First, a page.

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View Full Version : Why is it so hard to become canadian !


megz
03-21-2007, 02:17 PM
why is it hard for an american to become canadian but i see other nationalities here and they have no problems , and all the sites on the internet just confuse me more:confused: is there any other way to become canadian with out marriage ?

user5624
03-21-2007, 02:20 PM
I'm curious about that as well. Doesn't seem easy for Americans to immigrate here. It's a shame.

megz
03-21-2007, 02:27 PM
Yeah i know !! And especially when they have a pregnant girlfriend in canada!

rubycshells
03-21-2007, 03:43 PM
Marrying someone does not guarantee that they will be allowed into Canada either. Check the immigration laws.

girdy
03-21-2007, 04:10 PM
This is the only site you should look at for definitive information : http://www.cic.gc.ca/english/index.html

I don't think it is any harder for Americans to become Canadian immigrants or citizens, it takes a long time for anyone. Even when you see immigrants here, it usually means that they spent years to try and get here in the first place, and it'll be 4-5 years before they can change from immigrant to citizen. Sometimes groups are fast-tracked to immigration status because they are refugees or in some sort of danger, but then they get into the same citizenship process as far as I know. And that requires 3 years in the country, then applying for citizenship, a test, then approval.

I think the only context where Americans go through a different process, is that refugee status wouldn't be likely to be accepted.

megz
03-21-2007, 04:22 PM
But... if they cant legally stay longer then 6 months how can they live here 3 years ? it doesnt make sense !!!! nothing does i have called so many people and i get no wheres !!

girdy
03-21-2007, 05:03 PM
Well, we're not quite in a Big Brother society where the government tracks the whereabouts of every person who comes across the border, and then works to toss them out when their visit was supposed to finish. In fact, you don't even register with the Canadian government when you're leaving Canada, so there is no real way of knowing if a visitor is still here or not. Especially if the visitor left Canada and went to the U.S. by land. If someone is here and living with friends, there would be no easy means of knowing the person is still in the country, and especially where they were.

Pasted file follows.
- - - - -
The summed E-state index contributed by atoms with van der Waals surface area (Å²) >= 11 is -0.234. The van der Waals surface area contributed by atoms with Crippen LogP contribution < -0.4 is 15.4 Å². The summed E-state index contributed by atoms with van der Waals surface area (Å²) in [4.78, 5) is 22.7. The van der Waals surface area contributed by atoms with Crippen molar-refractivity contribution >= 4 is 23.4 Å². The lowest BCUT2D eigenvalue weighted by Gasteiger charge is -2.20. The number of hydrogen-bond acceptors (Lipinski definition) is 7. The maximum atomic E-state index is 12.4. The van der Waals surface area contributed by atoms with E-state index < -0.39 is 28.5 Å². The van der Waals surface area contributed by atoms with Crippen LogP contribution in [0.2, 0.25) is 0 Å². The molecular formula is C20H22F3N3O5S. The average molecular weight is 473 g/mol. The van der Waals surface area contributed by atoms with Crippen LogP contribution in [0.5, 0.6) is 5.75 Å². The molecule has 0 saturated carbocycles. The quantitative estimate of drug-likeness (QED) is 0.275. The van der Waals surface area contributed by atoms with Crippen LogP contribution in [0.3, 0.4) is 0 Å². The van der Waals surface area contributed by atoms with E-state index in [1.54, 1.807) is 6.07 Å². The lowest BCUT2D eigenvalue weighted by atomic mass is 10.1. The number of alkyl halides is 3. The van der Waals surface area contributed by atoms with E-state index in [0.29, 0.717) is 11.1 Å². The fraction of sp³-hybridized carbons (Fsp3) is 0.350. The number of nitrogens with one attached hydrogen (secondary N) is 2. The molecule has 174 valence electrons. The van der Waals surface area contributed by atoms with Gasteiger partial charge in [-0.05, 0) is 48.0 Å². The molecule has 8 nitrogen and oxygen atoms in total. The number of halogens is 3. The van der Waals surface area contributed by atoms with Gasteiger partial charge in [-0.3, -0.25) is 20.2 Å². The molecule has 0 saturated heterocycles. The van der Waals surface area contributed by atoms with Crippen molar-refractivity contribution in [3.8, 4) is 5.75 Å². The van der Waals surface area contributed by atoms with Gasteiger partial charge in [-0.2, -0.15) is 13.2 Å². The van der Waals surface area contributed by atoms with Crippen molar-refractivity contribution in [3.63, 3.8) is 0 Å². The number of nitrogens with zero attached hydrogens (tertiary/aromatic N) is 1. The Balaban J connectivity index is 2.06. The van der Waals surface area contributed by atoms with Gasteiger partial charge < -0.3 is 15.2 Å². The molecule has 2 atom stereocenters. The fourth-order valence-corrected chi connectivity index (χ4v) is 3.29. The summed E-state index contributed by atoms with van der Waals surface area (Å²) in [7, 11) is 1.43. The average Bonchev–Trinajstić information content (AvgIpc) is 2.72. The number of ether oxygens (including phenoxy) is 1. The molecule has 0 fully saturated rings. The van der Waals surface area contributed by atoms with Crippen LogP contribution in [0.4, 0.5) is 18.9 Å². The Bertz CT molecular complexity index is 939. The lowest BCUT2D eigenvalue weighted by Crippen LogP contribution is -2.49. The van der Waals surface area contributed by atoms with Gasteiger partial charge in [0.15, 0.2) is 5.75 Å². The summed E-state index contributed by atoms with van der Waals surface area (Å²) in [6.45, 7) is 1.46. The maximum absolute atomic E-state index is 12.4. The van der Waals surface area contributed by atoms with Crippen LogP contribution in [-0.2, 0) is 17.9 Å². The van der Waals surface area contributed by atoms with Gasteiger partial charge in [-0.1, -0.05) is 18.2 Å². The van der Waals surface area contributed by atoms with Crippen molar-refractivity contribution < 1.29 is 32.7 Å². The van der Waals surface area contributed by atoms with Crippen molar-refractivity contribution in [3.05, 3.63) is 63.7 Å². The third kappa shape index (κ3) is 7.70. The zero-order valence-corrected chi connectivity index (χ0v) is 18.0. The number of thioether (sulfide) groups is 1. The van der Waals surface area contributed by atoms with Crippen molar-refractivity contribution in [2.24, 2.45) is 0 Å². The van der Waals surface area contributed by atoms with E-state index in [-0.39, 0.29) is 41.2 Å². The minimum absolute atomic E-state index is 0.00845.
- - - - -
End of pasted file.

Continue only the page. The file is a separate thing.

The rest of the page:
There are approximately 35 million people who visit Canada each year, thats a lot of people to keep track of and make sure they all left on time...

I think the government really just targets troublemakers to get them out, and they need to come to the attention of authorities before that process gets initiated. And it seems to be a huge effort to get rid of even the scum drugdealers, let alone someones grandmother who stayed a bit longer to look after the grandkids.

megz
03-21-2007, 07:57 PM
yeah well what if they are driving around with licence plates and the cops notice it a lot or something and why doesnt marriage make them canadian after 3 years ? i think its stupid when you have to travel 18 hours to visit and you can only stay for 6 months and you have a child on the way i thought once you marry them they can stay and whatever i think canada is dumb then my sister married an american and has a green card and can live in the states why is it so difficult in canada ?

paak
03-21-2007, 11:30 PM
You may have to fill out paperwork and pay fees to get the process started, so don't be surprised if it takes more than a phone call.

Try reading up here:
http://www.cic.gc.ca/english/immigrate/index.html

(was posted earler in this thread as well.)


Oh, and I'm proud to be a "dumb" Canadian LOL :)

The_Dave
03-21-2007, 11:57 PM
girdy has all the answers. Your awesome

megz
03-22-2007, 07:31 AM
that site does nothing but confuses me

paak
03-22-2007, 07:41 AM
Step-by-step guide:

http://www.cic.gc.ca/english/newcomer/guide/index.html

megz
03-22-2007, 07:56 AM
someone just pm'ed me and said that , if you get married they still have to go home every 6 months ...

girdy
03-22-2007, 08:18 AM
yeah well what if they are driving around with licence plates and the cops notice it a lot or something and why doesnt marriage make them canadian after 3 years ? i think its stupid when you have to travel 18 hours to visit and you can only stay for 6 months and you have a child on the way i thought once you marry them they can stay and whatever i think canada is dumb then my sister married an american and has a green card and can live in the states why is it so difficult in canada ?